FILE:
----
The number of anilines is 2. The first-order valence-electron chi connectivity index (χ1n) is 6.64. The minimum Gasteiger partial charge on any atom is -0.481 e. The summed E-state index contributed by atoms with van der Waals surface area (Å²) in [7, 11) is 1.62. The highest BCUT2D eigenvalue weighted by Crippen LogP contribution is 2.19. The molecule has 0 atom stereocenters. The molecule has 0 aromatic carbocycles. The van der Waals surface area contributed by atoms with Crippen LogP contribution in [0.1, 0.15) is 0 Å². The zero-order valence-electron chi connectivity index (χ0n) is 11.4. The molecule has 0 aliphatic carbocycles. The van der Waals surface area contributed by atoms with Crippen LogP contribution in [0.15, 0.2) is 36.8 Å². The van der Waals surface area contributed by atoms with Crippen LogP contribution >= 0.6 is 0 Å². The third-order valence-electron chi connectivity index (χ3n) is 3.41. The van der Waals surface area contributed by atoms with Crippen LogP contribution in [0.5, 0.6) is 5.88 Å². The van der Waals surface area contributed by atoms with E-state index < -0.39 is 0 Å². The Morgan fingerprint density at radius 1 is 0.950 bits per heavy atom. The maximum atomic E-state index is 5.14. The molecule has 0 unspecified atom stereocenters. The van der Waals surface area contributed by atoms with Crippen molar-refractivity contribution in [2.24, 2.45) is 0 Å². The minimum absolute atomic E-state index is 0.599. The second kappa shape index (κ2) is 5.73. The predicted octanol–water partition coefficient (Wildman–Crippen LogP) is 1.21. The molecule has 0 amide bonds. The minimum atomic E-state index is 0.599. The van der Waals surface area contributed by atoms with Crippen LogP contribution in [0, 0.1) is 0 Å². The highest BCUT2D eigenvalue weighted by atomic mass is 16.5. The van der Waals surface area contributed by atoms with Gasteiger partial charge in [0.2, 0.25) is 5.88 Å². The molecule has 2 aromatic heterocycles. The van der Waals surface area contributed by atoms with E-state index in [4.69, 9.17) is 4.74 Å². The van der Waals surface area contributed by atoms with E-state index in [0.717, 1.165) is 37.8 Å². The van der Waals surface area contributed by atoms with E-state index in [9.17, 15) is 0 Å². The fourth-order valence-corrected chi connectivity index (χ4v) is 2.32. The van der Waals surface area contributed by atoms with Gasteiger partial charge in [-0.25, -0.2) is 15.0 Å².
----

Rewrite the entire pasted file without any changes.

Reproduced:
The number of anilines is 2. The first-order valence-electron chi connectivity index (χ1n) is 6.64. The minimum Gasteiger partial charge on any atom is -0.481 e. The summed E-state index contributed by atoms with van der Waals surface area (Å²) in [7, 11) is 1.62. The highest BCUT2D eigenvalue weighted by Crippen LogP contribution is 2.19. The molecule has 0 atom stereocenters. The molecule has 0 aromatic carbocycles. The van der Waals surface area contributed by atoms with Crippen LogP contribution in [0.1, 0.15) is 0 Å². The zero-order valence-electron chi connectivity index (χ0n) is 11.4. The molecule has 0 aliphatic carbocycles. The van der Waals surface area contributed by atoms with Crippen LogP contribution in [0.15, 0.2) is 36.8 Å². The van der Waals surface area contributed by atoms with Crippen LogP contribution >= 0.6 is 0 Å². The third-order valence-electron chi connectivity index (χ3n) is 3.41. The van der Waals surface area contributed by atoms with Crippen LogP contribution in [0.5, 0.6) is 5.88 Å². The van der Waals surface area contributed by atoms with E-state index < -0.39 is 0 Å². The Morgan fingerprint density at radius 1 is 0.950 bits per heavy atom. The maximum atomic E-state index is 5.14. The molecule has 0 unspecified atom stereocenters. The van der Waals surface area contributed by atoms with Crippen molar-refractivity contribution in [2.24, 2.45) is 0 Å². The minimum absolute atomic E-state index is 0.599. The second kappa shape index (κ2) is 5.73. The predicted octanol–water partition coefficient (Wildman–Crippen LogP) is 1.21. The molecule has 0 amide bonds. The minimum atomic E-state index is 0.599. The van der Waals surface area contributed by atoms with Crippen LogP contribution in [0, 0.1) is 0 Å². The highest BCUT2D eigenvalue weighted by atomic mass is 16.5. The van der Waals surface area contributed by atoms with Gasteiger partial charge in [0.2, 0.25) is 5.88 Å². The molecule has 2 aromatic heterocycles. The van der Waals surface area contributed by atoms with E-state index in [4.69, 9.17) is 4.74 Å². The van der Waals surface area contributed by atoms with E-state index in [0.717, 1.165) is 37.8 Å². The van der Waals surface area contributed by atoms with E-state index in [9.17, 15) is 0 Å². The fourth-order valence-corrected chi connectivity index (χ4v) is 2.32. The van der Waals surface area contributed by atoms with Gasteiger partial charge in [-0.25, -0.2) is 15.0 Å².